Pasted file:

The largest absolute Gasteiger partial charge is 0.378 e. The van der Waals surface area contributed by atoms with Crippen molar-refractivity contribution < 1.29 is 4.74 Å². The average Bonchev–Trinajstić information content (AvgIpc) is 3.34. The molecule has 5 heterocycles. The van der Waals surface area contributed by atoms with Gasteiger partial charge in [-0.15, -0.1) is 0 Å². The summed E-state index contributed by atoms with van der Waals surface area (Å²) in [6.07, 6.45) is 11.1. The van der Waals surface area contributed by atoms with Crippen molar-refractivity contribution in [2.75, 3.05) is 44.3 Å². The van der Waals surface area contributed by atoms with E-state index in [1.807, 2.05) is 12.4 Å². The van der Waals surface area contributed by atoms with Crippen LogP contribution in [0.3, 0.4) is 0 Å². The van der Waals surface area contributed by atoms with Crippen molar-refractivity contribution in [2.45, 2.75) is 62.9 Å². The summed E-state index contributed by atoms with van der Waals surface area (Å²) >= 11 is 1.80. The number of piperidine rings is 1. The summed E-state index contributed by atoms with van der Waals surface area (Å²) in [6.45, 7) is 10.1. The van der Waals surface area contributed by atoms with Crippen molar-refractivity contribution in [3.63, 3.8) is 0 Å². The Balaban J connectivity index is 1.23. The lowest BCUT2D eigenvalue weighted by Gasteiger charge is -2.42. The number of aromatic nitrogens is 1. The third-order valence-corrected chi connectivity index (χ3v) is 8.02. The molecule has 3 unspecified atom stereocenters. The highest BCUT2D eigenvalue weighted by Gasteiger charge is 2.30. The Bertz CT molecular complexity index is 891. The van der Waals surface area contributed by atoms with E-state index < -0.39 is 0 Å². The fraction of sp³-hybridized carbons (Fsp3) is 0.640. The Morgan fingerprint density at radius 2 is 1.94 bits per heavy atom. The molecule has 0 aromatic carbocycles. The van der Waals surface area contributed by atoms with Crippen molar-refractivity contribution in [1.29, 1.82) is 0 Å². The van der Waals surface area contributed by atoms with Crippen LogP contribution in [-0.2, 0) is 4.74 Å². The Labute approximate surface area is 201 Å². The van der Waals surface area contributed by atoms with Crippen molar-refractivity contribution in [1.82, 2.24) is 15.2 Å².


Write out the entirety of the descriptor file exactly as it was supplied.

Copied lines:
The largest absolute Gasteiger partial charge is 0.378 e. The van der Waals surface area contributed by atoms with Crippen molar-refractivity contribution < 1.29 is 4.74 Å². The average Bonchev–Trinajstić information content (AvgIpc) is 3.34. The molecule has 5 heterocycles. The van der Waals surface area contributed by atoms with Gasteiger partial charge in [-0.15, -0.1) is 0 Å². The summed E-state index contributed by atoms with van der Waals surface area (Å²) in [6.07, 6.45) is 11.1. The van der Waals surface area contributed by atoms with Crippen molar-refractivity contribution in [2.75, 3.05) is 44.3 Å². The van der Waals surface area contributed by atoms with E-state index in [1.807, 2.05) is 12.4 Å². The van der Waals surface area contributed by atoms with Crippen LogP contribution in [0.3, 0.4) is 0 Å². The van der Waals surface area contributed by atoms with Crippen molar-refractivity contribution in [2.45, 2.75) is 62.9 Å². The summed E-state index contributed by atoms with van der Waals surface area (Å²) >= 11 is 1.80. The number of piperidine rings is 1. The summed E-state index contributed by atoms with van der Waals surface area (Å²) in [6.45, 7) is 10.1. The van der Waals surface area contributed by atoms with Crippen molar-refractivity contribution in [3.63, 3.8) is 0 Å². The Balaban J connectivity index is 1.23. The lowest BCUT2D eigenvalue weighted by Gasteiger charge is -2.42. The number of aromatic nitrogens is 1. The third-order valence-corrected chi connectivity index (χ3v) is 8.02. The molecule has 3 unspecified atom stereocenters. The highest BCUT2D eigenvalue weighted by Gasteiger charge is 2.30. The Bertz CT molecular complexity index is 891. The van der Waals surface area contributed by atoms with E-state index < -0.39 is 0 Å². The fraction of sp³-hybridized carbons (Fsp3) is 0.640. The Morgan fingerprint density at radius 2 is 1.94 bits per heavy atom. The molecule has 0 aromatic carbocycles. The van der Waals surface area contributed by atoms with Crippen molar-refractivity contribution in [1.29, 1.82) is 0 Å². The van der Waals surface area contributed by atoms with Crippen LogP contribution in [-0.2, 0) is 4.74 Å². The Labute approximate surface area is 201 Å². The van der Waals surface area contributed by atoms with Crippen molar-refractivity contribution in [1.82, 2.24) is 15.2 Å².